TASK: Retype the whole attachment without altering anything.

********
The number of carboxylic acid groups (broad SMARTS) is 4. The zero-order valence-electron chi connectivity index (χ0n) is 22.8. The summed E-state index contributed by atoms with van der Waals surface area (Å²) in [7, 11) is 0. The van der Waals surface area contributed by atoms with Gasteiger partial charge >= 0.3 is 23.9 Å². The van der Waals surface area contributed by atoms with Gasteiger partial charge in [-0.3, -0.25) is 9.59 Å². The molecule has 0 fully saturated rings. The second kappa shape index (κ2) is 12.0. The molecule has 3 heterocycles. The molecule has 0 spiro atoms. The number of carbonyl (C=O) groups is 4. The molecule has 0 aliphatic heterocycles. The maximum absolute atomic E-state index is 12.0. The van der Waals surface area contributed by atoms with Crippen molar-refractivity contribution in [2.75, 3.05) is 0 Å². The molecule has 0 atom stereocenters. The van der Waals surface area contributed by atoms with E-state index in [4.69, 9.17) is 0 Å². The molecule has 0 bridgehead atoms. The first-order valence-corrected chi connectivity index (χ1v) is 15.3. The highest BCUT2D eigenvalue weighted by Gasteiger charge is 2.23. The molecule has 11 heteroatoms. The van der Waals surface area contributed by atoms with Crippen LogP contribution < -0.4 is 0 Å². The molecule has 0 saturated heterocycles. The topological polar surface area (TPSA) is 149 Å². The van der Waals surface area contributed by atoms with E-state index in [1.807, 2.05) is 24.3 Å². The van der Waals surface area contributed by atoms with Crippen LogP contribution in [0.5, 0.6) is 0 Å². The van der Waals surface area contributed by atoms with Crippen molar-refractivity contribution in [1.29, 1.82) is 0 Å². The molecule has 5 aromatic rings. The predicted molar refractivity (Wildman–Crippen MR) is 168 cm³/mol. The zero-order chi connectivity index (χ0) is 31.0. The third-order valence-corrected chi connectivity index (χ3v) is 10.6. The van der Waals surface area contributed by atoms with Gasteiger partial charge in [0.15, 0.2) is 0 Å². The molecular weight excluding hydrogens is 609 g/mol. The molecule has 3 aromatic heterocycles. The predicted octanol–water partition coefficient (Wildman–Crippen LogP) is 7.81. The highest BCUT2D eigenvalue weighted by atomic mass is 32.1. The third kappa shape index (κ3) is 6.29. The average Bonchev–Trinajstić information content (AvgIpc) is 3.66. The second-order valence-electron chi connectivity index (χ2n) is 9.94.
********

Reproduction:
The number of carboxylic acid groups (broad SMARTS) is 4. The zero-order valence-electron chi connectivity index (χ0n) is 22.8. The summed E-state index contributed by atoms with van der Waals surface area (Å²) in [7, 11) is 0. The van der Waals surface area contributed by atoms with Gasteiger partial charge >= 0.3 is 23.9 Å². The van der Waals surface area contributed by atoms with Gasteiger partial charge in [-0.3, -0.25) is 9.59 Å². The molecule has 0 fully saturated rings. The second kappa shape index (κ2) is 12.0. The molecule has 3 heterocycles. The molecule has 0 spiro atoms. The number of carbonyl (C=O) groups is 4. The molecule has 0 aliphatic heterocycles. The maximum absolute atomic E-state index is 12.0. The van der Waals surface area contributed by atoms with Crippen molar-refractivity contribution in [2.75, 3.05) is 0 Å². The molecule has 0 atom stereocenters. The van der Waals surface area contributed by atoms with E-state index in [4.69, 9.17) is 0 Å². The molecule has 0 bridgehead atoms. The first-order valence-corrected chi connectivity index (χ1v) is 15.3. The highest BCUT2D eigenvalue weighted by Gasteiger charge is 2.23. The molecule has 11 heteroatoms. The van der Waals surface area contributed by atoms with Crippen LogP contribution < -0.4 is 0 Å². The molecule has 0 saturated heterocycles. The topological polar surface area (TPSA) is 149 Å². The van der Waals surface area contributed by atoms with E-state index in [1.807, 2.05) is 24.3 Å². The van der Waals surface area contributed by atoms with Crippen LogP contribution in [0.5, 0.6) is 0 Å². The van der Waals surface area contributed by atoms with Crippen molar-refractivity contribution in [1.29, 1.82) is 0 Å². The molecule has 5 aromatic rings. The predicted molar refractivity (Wildman–Crippen MR) is 168 cm³/mol. The zero-order chi connectivity index (χ0) is 31.0. The third-order valence-corrected chi connectivity index (χ3v) is 10.6. The van der Waals surface area contributed by atoms with Gasteiger partial charge in [0.15, 0.2) is 0 Å². The molecular weight excluding hydrogens is 609 g/mol. The molecule has 3 aromatic heterocycles. The predicted octanol–water partition coefficient (Wildman–Crippen LogP) is 7.81. The highest BCUT2D eigenvalue weighted by atomic mass is 32.1. The third kappa shape index (κ3) is 6.29. The average Bonchev–Trinajstić information content (AvgIpc) is 3.66. The second-order valence-electron chi connectivity index (χ2n) is 9.94.